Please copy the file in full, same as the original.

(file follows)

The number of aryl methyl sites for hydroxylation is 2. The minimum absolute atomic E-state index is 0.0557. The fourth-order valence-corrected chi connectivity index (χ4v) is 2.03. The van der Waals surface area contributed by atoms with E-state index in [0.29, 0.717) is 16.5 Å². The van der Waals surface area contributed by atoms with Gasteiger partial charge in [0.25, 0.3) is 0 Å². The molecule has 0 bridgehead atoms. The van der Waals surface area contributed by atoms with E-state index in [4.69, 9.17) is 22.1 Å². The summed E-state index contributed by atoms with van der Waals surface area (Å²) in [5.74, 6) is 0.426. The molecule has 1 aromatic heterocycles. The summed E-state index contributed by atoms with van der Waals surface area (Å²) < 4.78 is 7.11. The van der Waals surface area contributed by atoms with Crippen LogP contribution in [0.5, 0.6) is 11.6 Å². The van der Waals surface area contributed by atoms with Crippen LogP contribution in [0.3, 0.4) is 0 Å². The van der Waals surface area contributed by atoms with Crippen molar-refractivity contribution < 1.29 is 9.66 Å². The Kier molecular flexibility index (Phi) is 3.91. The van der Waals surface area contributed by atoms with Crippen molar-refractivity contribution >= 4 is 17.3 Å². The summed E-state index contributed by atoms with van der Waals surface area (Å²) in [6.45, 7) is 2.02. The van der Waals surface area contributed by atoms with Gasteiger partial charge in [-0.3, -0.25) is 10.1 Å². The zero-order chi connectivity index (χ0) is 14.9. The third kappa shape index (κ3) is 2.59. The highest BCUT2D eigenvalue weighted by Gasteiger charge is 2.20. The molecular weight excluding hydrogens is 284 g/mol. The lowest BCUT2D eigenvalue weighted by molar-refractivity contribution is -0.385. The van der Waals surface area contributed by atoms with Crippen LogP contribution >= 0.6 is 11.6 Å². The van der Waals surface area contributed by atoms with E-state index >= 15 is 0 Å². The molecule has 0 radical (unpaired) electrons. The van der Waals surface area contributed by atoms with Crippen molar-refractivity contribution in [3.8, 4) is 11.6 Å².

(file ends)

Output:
The number of aryl methyl sites for hydroxylation is 2. The minimum absolute atomic E-state index is 0.0557. The fourth-order valence-corrected chi connectivity index (χ4v) is 2.03. The van der Waals surface area contributed by atoms with E-state index in [0.29, 0.717) is 16.5 Å². The van der Waals surface area contributed by atoms with Gasteiger partial charge in [0.25, 0.3) is 0 Å². The molecule has 0 bridgehead atoms. The van der Waals surface area contributed by atoms with E-state index in [4.69, 9.17) is 22.1 Å². The summed E-state index contributed by atoms with van der Waals surface area (Å²) in [5.74, 6) is 0.426. The molecule has 1 aromatic heterocycles. The summed E-state index contributed by atoms with van der Waals surface area (Å²) < 4.78 is 7.11. The van der Waals surface area contributed by atoms with Crippen LogP contribution in [0.5, 0.6) is 11.6 Å². The van der Waals surface area contributed by atoms with Crippen LogP contribution in [0.3, 0.4) is 0 Å². The van der Waals surface area contributed by atoms with Crippen molar-refractivity contribution < 1.29 is 9.66 Å². The Kier molecular flexibility index (Phi) is 3.91. The van der Waals surface area contributed by atoms with Crippen molar-refractivity contribution >= 4 is 17.3 Å². The summed E-state index contributed by atoms with van der Waals surface area (Å²) in [6.45, 7) is 2.02. The van der Waals surface area contributed by atoms with Gasteiger partial charge in [-0.3, -0.25) is 10.1 Å². The zero-order chi connectivity index (χ0) is 14.9. The third kappa shape index (κ3) is 2.59. The highest BCUT2D eigenvalue weighted by Gasteiger charge is 2.20. The molecular weight excluding hydrogens is 284 g/mol. The lowest BCUT2D eigenvalue weighted by molar-refractivity contribution is -0.385. The van der Waals surface area contributed by atoms with Crippen LogP contribution >= 0.6 is 11.6 Å². The van der Waals surface area contributed by atoms with E-state index >= 15 is 0 Å². The molecule has 0 radical (unpaired) electrons. The van der Waals surface area contributed by atoms with Crippen molar-refractivity contribution in [3.8, 4) is 11.6 Å².